Example 4: Roma Health mediators in Romania

Project Type: Advocacy

Organization

Romani CRISS
Bucharest, Romania
Email:  office@romanicriss.org
Website:  www.romanicriss.org

Founded on April 4, 1993, Romani CRISS is a human rights NGO with a mission to “defend the rights of Roma in Romania” The organization focuses on issues of education, health, civic mobilization, legal assistance, promoting ethnic identity and other human-rights campaigns. Romani CRISS first pioneered Roma mediation in 1992 as a community conflict mitigation program.

The Public Health Program of Open Society Foundation created and manages a Roma Health Project which has supported the Roma health mediators since 2001.

Problem

Roma are disproportionately excluded from accessing health care services, and they encounter prevalent discrimination by providers. In a 2005 survey among 717 Romanian Roma women, 70% reported discrimination from health provides based on their race/ethnicity. Roma women face particular problems, including coerced sterilization and separate maternity wards. There is no administrative mechanism to address these abuses against the Roma and other vulnerable groups.

Actions Taken 

Romani CRISS developed a program in Romania whereby health mediators helped improve communication between the Roma community and health providers through the use of health mediators. Health mediation was designed to improve the Roma health status and access to health care services. The health mediators also refer cases of abuse and discrimination in health facilities to human rights monitors for documentation and legal advocacy.

The objectives of the program are to facilitate communication between medical personnel and Roma communities, and to increase the efficacy of public health interventions. Mediators are usually Roma women with an average level of education, recommended by local communities and agreed upon by medical practitioners, who have successfully completed a brief period of training. Their main responsibilities are to serve as liaisons between communities and health care practitioners; to collect data on the health situation in the community; to facilitate Roma access to health care; to provide health education; and to support public health interventions in Roma communities.

Romani CRISS negotiated an agreement with the Ministry of Health and the Organization for Security and Co-operation in Europe Office for Democratic Institutions and Human Rights. Romani CRISS trains Roman Health Mediators (RHM), who are employees of the public health system. Mediators are from Roma communities but are situated in health clinics to improve communication with providers. They educate communities on how to access health services and sensitize doctors on Roma health needs.

In 2007, Romani CRISS initiated a program to create a link between health mediators and the human rights monitors. Health mediators were trained in human rights, and human rights monitors were trained in health issues. This way, the mediators knew to refer cases of discrimination or abuse to the monitors for documentation, and they could sensitize communities on human rights issues. The monitors would then document cases of discrimination in health care settings and bring them for redress before the National Council to Combat Discrimination, the College of Physicians, and other institutions.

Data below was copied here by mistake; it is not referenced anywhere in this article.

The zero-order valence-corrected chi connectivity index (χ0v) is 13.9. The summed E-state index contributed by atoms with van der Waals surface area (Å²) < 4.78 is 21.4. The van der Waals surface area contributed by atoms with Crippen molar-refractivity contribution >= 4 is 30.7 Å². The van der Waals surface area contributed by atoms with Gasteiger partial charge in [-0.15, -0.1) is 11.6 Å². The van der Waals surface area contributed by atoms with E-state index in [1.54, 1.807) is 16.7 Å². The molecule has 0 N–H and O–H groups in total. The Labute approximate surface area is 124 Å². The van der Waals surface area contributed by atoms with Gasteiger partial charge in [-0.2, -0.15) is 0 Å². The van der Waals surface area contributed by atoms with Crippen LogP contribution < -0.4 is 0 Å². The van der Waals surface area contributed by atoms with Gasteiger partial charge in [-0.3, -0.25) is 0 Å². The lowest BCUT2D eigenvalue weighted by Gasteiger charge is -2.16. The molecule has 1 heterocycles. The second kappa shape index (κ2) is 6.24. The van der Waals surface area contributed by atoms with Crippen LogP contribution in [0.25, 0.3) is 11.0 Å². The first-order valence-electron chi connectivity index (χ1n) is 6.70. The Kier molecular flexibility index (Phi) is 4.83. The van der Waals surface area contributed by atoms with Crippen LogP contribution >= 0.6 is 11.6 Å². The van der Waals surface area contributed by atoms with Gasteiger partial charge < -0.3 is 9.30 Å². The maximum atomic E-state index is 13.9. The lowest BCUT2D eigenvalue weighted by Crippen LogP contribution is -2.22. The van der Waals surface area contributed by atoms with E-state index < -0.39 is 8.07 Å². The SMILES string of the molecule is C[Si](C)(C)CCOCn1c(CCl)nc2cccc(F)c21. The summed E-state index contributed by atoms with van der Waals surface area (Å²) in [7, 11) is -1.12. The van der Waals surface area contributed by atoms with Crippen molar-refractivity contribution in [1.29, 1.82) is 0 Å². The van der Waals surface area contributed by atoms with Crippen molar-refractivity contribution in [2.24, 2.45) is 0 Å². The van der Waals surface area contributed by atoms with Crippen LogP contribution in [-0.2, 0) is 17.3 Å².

Recommendations for Health Mediator Programs for Minority Populations:
    1. Ensure the institutionalization of health mediator programs
    2. Include doctors, nurses, social workers, and other professionals in health mediator trainings and professional events
    3. Support the development of health mediator professional associations
    4. Ensure that program monitoring focuses on outcomes as much as possible
    5. Ensure supportive supervision
    6. Increase the number of mediators to meet the current needs of the population they serve
    7. Ensure continuing education
    8. Create opportunities for health and social policy officials to learn from health mediator experiences
    9. Ensure that health mediators have a secure contract and salary
    10. Ensure that health mediators earn a living wage
    11. Ensure that health mediators have the money and other tools required for the tasks
Larger Health Policy Recommendations:
    1. Ensure that health education materials that health mediators and health professionals distribute are adapted for the audience
    2. Ensure that mediation is part of a continuum of services available to excluded populations
    3. Better integrate minority health concerns into health policy
    4. Ensure that other steps are taken to reduce poverty among the minority population
    5. Ensure that laws relating to personal documentation and health insurance coverage are not too onerous for minority groups
    6. Take steps to increase routine vaccination coverage
    7. Engage minority men in sexual and reproductive health programs
    8. Design programs that take a community-building approach to minority health
    9. Increase the number of minority health and social service professionals
Challenges to Roma Health Mediation programs:
    1. Low salaries for RHMs
    2. Inadequate supervision
    3. Lack of professional development opportunities
    4. Governments fail to leverage RHM experience
    5. Persistence of focus on health care and not the social determinants of health
    6. Insufficient cooperation with other actors in the health care system
    7. Lack of support because of decentralization
    8. Contract and pay insecurity
    9. Physicians rely on RHMs to aid Roma clients, relieving themselves of this responsibility

Results and Lessons Learned